Joy also spent lot of time speaking and training at motorcycle events throughout the Western US. One of Joy’s most requested presentations was her motorcycle pick-up demonstration, during which she taught many women how to pick up her 1,000 lbs Goldwing. “One of the biggest rewards for me is seeing women, not more than 5’, come up and successfully pick up one of the largest motorcycles made. The confidence these women gained was amazing! I have had a lot of positive feedback from women over the years, telling me how learning to pick up their motorcycle helped them become a more confident and independent rider. Many women are afraid to ride alone, and one reason for that is because they don’t know what they will do if they happen to slip and drop their motorcycle. Learning how to pick up a motorcycle opens all kinds of riding opportunities for women.”
Joy of Motorcycling® kept Joy very busy during those early years, but Joy still wanted to do more . . .
Your Ticket to Safe Riding™ . . .
During her continued research on motorcycle safety, Joy discovered that there was an opportunity to help reach more riders by starting a traffic violator school in California. So, with a new business plan in hand, Joy expanded Joy of Motorcycling® to become the first licensed traffic violator school in the United States dedicated to motorcycle riders. (As far as Joy knows, there has never been another school like it in the country.)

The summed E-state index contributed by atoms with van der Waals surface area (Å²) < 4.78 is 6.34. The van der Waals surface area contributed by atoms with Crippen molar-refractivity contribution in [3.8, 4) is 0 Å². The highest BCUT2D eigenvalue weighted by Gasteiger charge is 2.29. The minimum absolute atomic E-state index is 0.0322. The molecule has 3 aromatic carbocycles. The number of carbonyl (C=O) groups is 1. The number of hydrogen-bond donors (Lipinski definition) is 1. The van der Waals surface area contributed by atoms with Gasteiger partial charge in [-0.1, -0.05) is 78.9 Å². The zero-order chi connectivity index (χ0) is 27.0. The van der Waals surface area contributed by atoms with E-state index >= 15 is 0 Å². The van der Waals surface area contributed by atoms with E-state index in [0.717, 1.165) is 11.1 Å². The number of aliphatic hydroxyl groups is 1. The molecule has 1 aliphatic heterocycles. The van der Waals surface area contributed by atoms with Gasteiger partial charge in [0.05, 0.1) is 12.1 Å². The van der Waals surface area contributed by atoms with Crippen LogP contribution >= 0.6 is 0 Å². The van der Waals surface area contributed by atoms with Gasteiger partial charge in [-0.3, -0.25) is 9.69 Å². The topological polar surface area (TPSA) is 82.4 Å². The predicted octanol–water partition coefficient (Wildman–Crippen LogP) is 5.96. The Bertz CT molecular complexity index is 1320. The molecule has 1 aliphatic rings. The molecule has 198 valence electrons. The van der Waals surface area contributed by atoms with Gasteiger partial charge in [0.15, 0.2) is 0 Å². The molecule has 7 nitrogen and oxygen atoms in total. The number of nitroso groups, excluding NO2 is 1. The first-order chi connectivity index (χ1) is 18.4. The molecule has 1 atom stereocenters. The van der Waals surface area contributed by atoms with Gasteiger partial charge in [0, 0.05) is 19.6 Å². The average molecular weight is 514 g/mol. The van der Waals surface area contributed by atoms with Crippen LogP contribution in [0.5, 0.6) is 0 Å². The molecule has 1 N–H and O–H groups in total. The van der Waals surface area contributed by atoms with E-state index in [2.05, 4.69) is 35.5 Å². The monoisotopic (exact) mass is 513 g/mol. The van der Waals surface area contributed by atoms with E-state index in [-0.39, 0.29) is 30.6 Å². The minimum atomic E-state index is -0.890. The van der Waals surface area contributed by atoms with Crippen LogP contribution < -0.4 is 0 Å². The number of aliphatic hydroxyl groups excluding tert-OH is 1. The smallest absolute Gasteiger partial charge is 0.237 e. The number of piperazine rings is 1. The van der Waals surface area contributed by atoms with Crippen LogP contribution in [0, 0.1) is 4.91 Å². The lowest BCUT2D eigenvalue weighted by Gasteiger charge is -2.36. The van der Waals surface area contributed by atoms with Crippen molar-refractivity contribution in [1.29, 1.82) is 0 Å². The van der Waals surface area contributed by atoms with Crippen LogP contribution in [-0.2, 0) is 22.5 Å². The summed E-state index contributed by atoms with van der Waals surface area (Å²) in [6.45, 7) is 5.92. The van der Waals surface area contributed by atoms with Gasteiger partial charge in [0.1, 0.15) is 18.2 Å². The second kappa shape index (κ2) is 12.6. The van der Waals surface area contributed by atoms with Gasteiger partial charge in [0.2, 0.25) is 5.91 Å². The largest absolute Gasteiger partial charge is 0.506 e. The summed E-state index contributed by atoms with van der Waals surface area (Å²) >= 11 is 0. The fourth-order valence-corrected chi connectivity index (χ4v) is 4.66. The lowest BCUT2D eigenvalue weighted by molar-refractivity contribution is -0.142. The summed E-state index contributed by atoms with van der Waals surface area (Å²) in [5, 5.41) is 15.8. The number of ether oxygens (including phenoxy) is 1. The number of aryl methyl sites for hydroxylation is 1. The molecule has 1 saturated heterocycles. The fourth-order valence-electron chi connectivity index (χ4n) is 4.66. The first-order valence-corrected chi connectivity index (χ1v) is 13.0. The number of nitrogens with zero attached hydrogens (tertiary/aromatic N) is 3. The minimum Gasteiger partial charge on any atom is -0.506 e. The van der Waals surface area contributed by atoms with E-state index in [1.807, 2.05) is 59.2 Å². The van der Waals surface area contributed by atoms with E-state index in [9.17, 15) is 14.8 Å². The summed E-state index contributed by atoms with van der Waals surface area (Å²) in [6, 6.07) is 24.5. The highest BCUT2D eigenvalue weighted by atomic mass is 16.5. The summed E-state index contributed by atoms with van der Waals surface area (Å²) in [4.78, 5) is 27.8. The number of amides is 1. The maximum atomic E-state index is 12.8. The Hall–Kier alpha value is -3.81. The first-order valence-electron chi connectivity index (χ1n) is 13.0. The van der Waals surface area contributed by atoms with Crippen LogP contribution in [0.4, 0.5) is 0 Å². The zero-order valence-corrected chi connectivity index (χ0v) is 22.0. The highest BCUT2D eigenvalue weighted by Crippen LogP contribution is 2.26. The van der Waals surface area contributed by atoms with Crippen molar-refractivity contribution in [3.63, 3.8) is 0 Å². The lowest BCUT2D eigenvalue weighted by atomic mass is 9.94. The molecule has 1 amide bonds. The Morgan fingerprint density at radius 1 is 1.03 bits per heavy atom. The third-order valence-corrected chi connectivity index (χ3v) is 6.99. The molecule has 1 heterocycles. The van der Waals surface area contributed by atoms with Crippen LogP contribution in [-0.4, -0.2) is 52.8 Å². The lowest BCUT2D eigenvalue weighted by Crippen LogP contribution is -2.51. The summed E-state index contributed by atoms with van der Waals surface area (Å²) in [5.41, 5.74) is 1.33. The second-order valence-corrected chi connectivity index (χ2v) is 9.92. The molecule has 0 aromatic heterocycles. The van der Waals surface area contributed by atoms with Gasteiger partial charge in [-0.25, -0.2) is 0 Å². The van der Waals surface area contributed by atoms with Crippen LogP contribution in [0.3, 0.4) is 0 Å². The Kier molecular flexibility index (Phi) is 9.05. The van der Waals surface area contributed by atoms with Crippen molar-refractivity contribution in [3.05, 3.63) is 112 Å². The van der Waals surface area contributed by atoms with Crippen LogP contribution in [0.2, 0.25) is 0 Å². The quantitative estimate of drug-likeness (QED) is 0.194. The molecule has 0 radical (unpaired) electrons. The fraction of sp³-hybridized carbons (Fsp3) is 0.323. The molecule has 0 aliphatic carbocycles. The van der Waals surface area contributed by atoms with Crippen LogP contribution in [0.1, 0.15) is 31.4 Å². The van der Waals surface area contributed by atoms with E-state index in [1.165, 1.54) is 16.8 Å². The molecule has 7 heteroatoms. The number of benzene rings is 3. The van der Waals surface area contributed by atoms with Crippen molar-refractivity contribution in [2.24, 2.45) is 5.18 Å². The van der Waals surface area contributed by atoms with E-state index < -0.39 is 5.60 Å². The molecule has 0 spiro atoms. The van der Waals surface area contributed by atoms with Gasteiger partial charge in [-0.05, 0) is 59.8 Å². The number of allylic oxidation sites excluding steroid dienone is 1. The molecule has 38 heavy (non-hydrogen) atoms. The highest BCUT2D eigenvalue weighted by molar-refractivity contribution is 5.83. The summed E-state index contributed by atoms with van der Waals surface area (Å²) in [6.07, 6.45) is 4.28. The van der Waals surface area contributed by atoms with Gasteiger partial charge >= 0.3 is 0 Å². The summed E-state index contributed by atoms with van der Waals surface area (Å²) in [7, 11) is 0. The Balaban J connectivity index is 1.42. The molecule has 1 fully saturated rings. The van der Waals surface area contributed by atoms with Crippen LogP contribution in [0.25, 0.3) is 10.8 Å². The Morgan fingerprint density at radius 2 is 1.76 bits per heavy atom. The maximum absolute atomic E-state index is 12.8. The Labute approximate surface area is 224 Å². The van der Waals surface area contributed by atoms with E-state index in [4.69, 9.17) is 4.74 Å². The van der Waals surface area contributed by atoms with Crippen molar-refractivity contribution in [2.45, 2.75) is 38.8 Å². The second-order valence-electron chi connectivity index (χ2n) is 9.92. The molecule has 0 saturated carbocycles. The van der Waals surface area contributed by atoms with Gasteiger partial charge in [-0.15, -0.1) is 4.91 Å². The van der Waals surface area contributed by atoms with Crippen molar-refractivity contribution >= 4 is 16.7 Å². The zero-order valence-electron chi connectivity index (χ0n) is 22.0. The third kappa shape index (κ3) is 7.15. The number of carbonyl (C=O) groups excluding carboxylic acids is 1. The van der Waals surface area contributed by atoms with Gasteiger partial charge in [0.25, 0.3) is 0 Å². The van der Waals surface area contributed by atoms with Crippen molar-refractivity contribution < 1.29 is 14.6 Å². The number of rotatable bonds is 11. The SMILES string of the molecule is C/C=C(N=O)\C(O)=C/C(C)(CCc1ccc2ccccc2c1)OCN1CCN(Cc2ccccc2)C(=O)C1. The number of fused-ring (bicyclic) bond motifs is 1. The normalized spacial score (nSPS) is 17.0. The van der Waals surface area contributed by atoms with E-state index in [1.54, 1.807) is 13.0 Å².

“’Your ticket to safe riding,’ became the school’s slogan, thanks to my late sister, June. My sister was always my biggest fan. She came up with the slogan one night at dinner while I was telling her my idea. It worked perfectly! June always had great ideas like that.”
According to Joy, starting a traffic school isn’t the easiest thing to do, “There were lots of hoops to go through, since it was a state-licensed business. I have started a number of businesses and non-profit organizations over the years, but I have to say this one was the most challenging. There was a lot of paperwork, a lot of expensive requirements, and I had to get creative with some of the course curriculum requirements. It was actually a lot of fun developing the 8-hour course. It’s something I am very proud of.”
Joy’s motorcycle traffic violator school ran successfully until 2007, when the economy, unfortunately, forced Joy to shut it down.
“Joy of Motorcycling” Trademarked . . .
Although Joy had to close the traffic violator school, she continued her mission with Joy of Motorcycling®. Joy continued providing her signature training and speaking activities, including her well-known motorcycle pick-up demonstration, at hundreds of events, to thousands of riders.
Joy even acquired the trademark rights to “Joy of Motorcycling” in 2009. “I wanted to take Joy of Motorcycling® to another level. I wanted to start writing books and expand what I was providing. I love attending events, speaking, and training. Being a motorcycle mentor is an awesome calling. I will gladly continue, whenever and wherever I can. I certainly have no plans to stop!”